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Some advice on advice

ronsoak profile image ronsoak ・4 min read

As a community of self improvers we are constantly seeking advice from wherever we can find it.

But not all advice is good advice, here’s my hit-list to miss:

Avoid broad sweeping declarations to avoid X over Y.

In case you hadn't realized, we are not at war. You are not some Capulet servant who has sworn fidelity. No one is going to call you to arms to fight PHP in the streets, it's simply not going to happen. So you don't need to start carving NodeJS into your arm and denouncing anyone you know using PHP.

You also don't become good at something by only learning bits of it. You can shortcut your way to a single achievement but you can't shortcut your way to knowledge and understanding.

Now the internet is overflowing with these sort of articles, heck just search 'web components' here on Dev.to. My rule of thumb is: If people are discussing it on the internet than it's still valid to learn. The only thing NOT worth learning are they things no one talks about any more, remember assembler language?

A good dev understands good practice. To understand good practice you need to know what makes up bad practice. You need that holistic view, I'd even go as far as to recommend you learn the "bad" language first to help put into context why the "good" language is superior.

Most of the time when you are on a mission to learn something it's not just for shits and giggles. If you are learning in hopes of landing a job in that space you can't afford to not learn certain things. Just because BLAH language is best practice now over GLEH, doesn't mean that plenty of hiring companies aren't using GLEH. Companies and their technology stacks are often old and tend to be wedded to decisions they made five years ago. Knowing the language of 2019 isn't going to help you get a job supporting a system from 2015.

I see this commonly in the data space. People wanting to get into data blindly googling and landing on article after article saying 'don't learn SQL, instead learn Python, NoSQL, or R' and yet in reality this advice couldn't be more misleading. For one, most companies just have a simple sql-based data warehouse and knowing anything but SQL wouldn't be supported. Not to mention python just passes SQL commands, so you still need to know SQL to know how to extract data in Python.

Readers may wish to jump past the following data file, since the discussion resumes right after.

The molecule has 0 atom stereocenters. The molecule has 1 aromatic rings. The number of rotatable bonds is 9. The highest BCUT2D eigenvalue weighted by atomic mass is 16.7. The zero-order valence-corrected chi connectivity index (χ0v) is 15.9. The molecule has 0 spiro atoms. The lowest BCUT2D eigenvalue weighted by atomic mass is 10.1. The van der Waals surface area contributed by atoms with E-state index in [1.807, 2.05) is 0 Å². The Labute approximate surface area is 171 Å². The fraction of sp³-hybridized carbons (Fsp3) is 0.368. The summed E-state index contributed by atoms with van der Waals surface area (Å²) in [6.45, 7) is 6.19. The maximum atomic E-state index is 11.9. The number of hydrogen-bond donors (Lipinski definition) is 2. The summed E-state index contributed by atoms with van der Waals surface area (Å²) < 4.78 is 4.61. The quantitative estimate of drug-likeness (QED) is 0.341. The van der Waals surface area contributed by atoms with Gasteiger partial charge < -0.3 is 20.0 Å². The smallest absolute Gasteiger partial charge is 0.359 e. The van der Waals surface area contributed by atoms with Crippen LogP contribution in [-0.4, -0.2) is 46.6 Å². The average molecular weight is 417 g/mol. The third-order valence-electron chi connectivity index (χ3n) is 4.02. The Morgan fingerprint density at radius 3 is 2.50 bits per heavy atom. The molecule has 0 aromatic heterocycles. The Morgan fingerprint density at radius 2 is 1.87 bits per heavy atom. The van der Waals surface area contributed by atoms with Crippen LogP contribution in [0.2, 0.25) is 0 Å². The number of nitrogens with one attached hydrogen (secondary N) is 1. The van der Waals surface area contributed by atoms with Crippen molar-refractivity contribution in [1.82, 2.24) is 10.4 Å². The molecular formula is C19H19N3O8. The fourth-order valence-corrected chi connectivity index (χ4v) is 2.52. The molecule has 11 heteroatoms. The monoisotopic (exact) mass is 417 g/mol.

Take more advice from the faceless and nameless.

The internet is a game, look no further than LinkedIn to understand what I mean. You are either trying to build your brand or you don't give a fuck.

Brand builders will do everything and anything to legitimize themselves in your eyes. The thing is, its super duper easy because their is no accountability. I can write that I know JavaScript on my Dev.to, CV, and LinkedIn. There is no test to prove that I know it. Brand Builders know how to play the game. Large follower counts, high quality posting, constant activity, brand deals, it all looks good but it means nothing. It's all over stated by at least 30% and it's a race... to the bottom.

I once came across one of those 'ten people you should follow in data.' All but two of them sent me an automated twitter message looking forward to interacting with me. After two weeks of my timeline being inundated with massive amounts of retweets and cross promotion that contained at least 6 hashtags and four named tags I un-followed them all.

The best advice comes from the people who don't give a fuck about their online brand. Faceless and nameless they just answer the question or give their two cent's worth and then move on.

This is often why the best advice comes from the comments, but not Youtube - never read Youtube comments. Comments on Dev.to / Twitter / Stack are moderated by their environment. Someone says something dumb and you can instantly see the discourse around it. Someone says some good and likewise the up-votes and comments tell you it's a good thing. When a Brand Builder posts utter shite, their is no moderation, as the comments saying 'uh this is wrong' are buried under all the bots and brand builders hoping for a lick of that sweet sweet anus.